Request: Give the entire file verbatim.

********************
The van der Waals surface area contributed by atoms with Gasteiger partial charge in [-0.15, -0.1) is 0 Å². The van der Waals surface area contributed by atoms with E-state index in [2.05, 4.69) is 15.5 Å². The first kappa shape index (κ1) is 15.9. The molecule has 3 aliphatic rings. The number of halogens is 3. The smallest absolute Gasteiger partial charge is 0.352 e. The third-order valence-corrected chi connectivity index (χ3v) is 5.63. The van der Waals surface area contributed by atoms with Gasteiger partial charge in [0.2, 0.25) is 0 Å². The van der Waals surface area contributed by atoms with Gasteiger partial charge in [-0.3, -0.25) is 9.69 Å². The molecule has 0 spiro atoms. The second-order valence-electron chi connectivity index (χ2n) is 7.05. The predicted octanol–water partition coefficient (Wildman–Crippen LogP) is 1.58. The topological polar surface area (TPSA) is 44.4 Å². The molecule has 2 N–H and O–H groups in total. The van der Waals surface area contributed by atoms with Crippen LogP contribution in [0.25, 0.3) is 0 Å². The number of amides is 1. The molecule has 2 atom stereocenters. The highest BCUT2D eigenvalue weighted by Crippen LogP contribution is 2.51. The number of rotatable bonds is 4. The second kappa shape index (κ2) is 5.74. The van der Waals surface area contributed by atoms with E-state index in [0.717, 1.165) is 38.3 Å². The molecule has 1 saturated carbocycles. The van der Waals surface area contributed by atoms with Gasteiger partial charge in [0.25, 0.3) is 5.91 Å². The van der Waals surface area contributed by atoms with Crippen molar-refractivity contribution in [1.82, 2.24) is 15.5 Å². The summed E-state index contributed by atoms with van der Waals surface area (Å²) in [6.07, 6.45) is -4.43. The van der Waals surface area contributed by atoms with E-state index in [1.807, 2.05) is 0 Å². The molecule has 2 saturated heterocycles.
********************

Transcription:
The van der Waals surface area contributed by atoms with Gasteiger partial charge in [-0.15, -0.1) is 0 Å². The van der Waals surface area contributed by atoms with E-state index in [2.05, 4.69) is 15.5 Å². The first kappa shape index (κ1) is 15.9. The molecule has 3 aliphatic rings. The number of halogens is 3. The smallest absolute Gasteiger partial charge is 0.352 e. The third-order valence-corrected chi connectivity index (χ3v) is 5.63. The van der Waals surface area contributed by atoms with Gasteiger partial charge in [0.2, 0.25) is 0 Å². The van der Waals surface area contributed by atoms with Gasteiger partial charge in [-0.3, -0.25) is 9.69 Å². The molecule has 0 spiro atoms. The second-order valence-electron chi connectivity index (χ2n) is 7.05. The predicted octanol–water partition coefficient (Wildman–Crippen LogP) is 1.58. The topological polar surface area (TPSA) is 44.4 Å². The molecule has 2 N–H and O–H groups in total. The van der Waals surface area contributed by atoms with Crippen LogP contribution in [0.25, 0.3) is 0 Å². The number of amides is 1. The molecule has 2 atom stereocenters. The highest BCUT2D eigenvalue weighted by Crippen LogP contribution is 2.51. The number of rotatable bonds is 4. The second kappa shape index (κ2) is 5.74. The van der Waals surface area contributed by atoms with E-state index in [0.717, 1.165) is 38.3 Å². The molecule has 1 saturated carbocycles. The van der Waals surface area contributed by atoms with Gasteiger partial charge in [0.25, 0.3) is 5.91 Å². The van der Waals surface area contributed by atoms with Crippen molar-refractivity contribution in [1.82, 2.24) is 15.5 Å². The summed E-state index contributed by atoms with van der Waals surface area (Å²) in [6.07, 6.45) is -4.43. The van der Waals surface area contributed by atoms with E-state index in [1.807, 2.05) is 0 Å². The molecule has 2 saturated heterocycles.